Good For: low income criteria, fast funds
Personal loans vs. other lending options
Depending on what you need funds for, personal loans are not the only option available to you. Different types of loans include:
- Auto loans, which are best when purchasing a new vehicle.
- Student loans which can help pay for college and graduate school.
- Mortgage loans if you’re purchasing a new home.
- Home equity loans (HEL) or home equity line of credit (HELOC) which allows you to borrow up to a percentage of the equity in your home for any purpose.
Even though personal loans can be used for just about anything, a different type of loan may get you better interest rates or terms depending on your needs.
The best way to choose a personal loan is to research the different lenders available and compare loan interest rates, terms, fees, and other features. Using your credit score and desired loan information, you can prequalify for a loan to get more accurate estimates. If you need to improve your credit score before applying, do so. Once you find a lender with the best APR and terms, you can apply.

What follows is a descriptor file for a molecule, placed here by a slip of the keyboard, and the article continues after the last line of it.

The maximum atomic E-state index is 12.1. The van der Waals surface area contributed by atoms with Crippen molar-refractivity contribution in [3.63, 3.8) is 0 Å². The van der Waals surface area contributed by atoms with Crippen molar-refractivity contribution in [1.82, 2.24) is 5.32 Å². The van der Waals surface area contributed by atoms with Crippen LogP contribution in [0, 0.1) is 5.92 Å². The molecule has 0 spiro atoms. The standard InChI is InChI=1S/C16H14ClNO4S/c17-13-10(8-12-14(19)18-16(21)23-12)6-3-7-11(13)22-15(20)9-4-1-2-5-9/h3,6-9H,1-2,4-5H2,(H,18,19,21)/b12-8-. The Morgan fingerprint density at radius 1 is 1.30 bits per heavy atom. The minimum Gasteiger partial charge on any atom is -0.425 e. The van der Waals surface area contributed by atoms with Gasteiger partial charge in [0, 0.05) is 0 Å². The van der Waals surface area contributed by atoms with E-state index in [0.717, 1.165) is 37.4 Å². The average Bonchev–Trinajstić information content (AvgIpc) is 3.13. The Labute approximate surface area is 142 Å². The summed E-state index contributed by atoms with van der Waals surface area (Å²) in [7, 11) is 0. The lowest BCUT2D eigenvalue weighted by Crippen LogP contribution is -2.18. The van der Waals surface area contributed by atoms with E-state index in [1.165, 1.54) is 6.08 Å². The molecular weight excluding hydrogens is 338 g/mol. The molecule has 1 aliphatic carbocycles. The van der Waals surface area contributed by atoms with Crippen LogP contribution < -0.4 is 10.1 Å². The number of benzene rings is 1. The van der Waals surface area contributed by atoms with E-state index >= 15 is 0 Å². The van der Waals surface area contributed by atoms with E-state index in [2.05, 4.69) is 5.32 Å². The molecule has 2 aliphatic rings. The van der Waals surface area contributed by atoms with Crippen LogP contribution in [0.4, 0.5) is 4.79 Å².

Personal loans are not necessarily bad as long as you make the monthly payments on time, but they can affect your credit score. Only take out a personal loan if you absolutely need one. Never take on debt that isn’t necessary or that you can’t afford to pay off.
Read more: Are Personal Loans a Good or Bad Idea?
A personal loan is paid in installments, or monthly payments. Your lender will tell you how much your monthly payment is depending on whether your loan has fixed or variable interest, what your APR is, and your loan term. Then, you’ll make those monthly payments to the lender on time each month until the loan is completely repaid. Remember, the monthly payment will include the loan amount (or principal) and interest.
When you are approved for a personal loan, the funds are typically transferred to your bank account. This is the fastest and easiest way to receive the funds. However, you can then take these funds out of your account just as you would any other cash.